Am. Samoa Chamber Doubtful About Private Sector Wage Subsidy

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Tax cuts for low-wage workers may be better solution

By Fili Sagapolutele

PAGO PAGO, American Samoa (The Samoa News, June 29, 2015) – The territory’s Chamber of Commerce is doubtful that the U.S. government will include the local private sector in any federal subsidy to help pay for the federally mandated minimum wage increase in the territory, says Chamber chairman David Robinson, who is also chairman of the ASG Shipyard Services Authority, which oversees and manages the government owned Satala shipyard.

During a June 19 cabinet meeting, Gov. Lolo Matalasi Moliga announced his plan to ask the federal government for a subsidy to help with the minimum wage hikes, with the next 50 cent increase set to go into effect on Sept. 30. Lolo has instructed Commerce Department director Keniseli Lafaele to draft a proposal for the governor’s review before the end of next month.

Responding to Samoa News inquiries, Robinson said in a statement that it would seem that at this late stage, Sept. 30 is not far away, there is not enough time to change legislation covering the minimum wage as it applies to American Samoa.

Robinson reiterated the Chamber’s position on the minimum wage issue, which is that "we should be able to make any increases in wages at the local level."

"Whilst we would like to see people at the lower end of the wage scale have more income, another increase is not something that certain parts of the private sector can really afford on top of the other recent cost increases that have been arbitrarily introduced, and the continued weakness of the economy," he says.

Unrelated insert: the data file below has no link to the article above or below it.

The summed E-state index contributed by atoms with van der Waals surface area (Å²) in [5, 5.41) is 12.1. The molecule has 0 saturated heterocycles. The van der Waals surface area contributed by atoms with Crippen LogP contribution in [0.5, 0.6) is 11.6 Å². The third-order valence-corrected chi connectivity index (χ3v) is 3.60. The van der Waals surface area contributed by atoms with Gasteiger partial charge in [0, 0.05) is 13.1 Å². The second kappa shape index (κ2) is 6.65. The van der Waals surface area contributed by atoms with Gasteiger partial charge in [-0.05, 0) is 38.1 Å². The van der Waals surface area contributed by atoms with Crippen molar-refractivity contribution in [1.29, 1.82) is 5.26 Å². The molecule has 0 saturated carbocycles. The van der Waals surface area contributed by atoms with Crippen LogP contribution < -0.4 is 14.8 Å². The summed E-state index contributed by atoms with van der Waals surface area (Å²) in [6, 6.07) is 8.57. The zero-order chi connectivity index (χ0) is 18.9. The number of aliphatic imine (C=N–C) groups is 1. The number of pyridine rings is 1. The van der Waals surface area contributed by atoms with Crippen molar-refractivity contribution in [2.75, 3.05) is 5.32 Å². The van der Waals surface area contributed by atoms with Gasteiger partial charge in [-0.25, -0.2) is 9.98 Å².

(The most recent cost increases include the hike in business licenses fees and the new hotel room tax.)

While there are certain local companies who may be able to afford another federally mandated 50 cent per hour wage hike, "our two canneries are the ones who stand to lose out as every increase in their cost of production puts them at a further competitive disadvantage for their products compared with their competitors in cheaper cost areas in Asia and other parts of the Pacific," Robinson pointed out.

Regarding the suggestion that the federal government "might provide funding for the difference in what we can afford to pay and what we might be asked to pay for a minimum wage, this would create a very significant precedent for the federal government and the Chamber is doubtful that any such agreement could be reached in such a short time," Robinson said.

"Even if it could be, it is unlikely that the private sector would be included in such an arrangement; it might be applied to local government employees only," he said.

As a suggestion to assist the lower end wage earners, he said the Chamber has asked the ASG Tax Manager to discuss with the ASG Treasurer the proposition of raising the 4% tax threshold from $10,000 to $15,000.

"This would not prevent a wage increase but it would potentially give the low wage earners more disposable income which would be of benefit to them and the economy in general. We continue to discuss this matter with the Tax Office," he said.

Asked if Chamber was briefed by the Administration on the governor’s subsidy proposal, Robinson told Samoa News that the Chamber was not involved in any discussions with the Commerce Department to, or since the governor’s announcement to cabinet.

Asked for further clarification, if the governor’s proposal includes the private sector, because it was not made clear during Lolo’s comments at the cabinet meeting, Robinson said "if such a subsidy is granted it’s likely to apply to the public sector only."

"I cannot see the federal government subsidizing the American Samoa private sector unless they consider that some relief might be necessary for the two canneries," said Robinson, who attends cabinet meetings as chairman of the Shipyard Service Authority.

See Samoa News edition last Friday on Congresswoman Aumua Amata’s reaction to the governor’s proposed federal subsidy for minimum wage hike.

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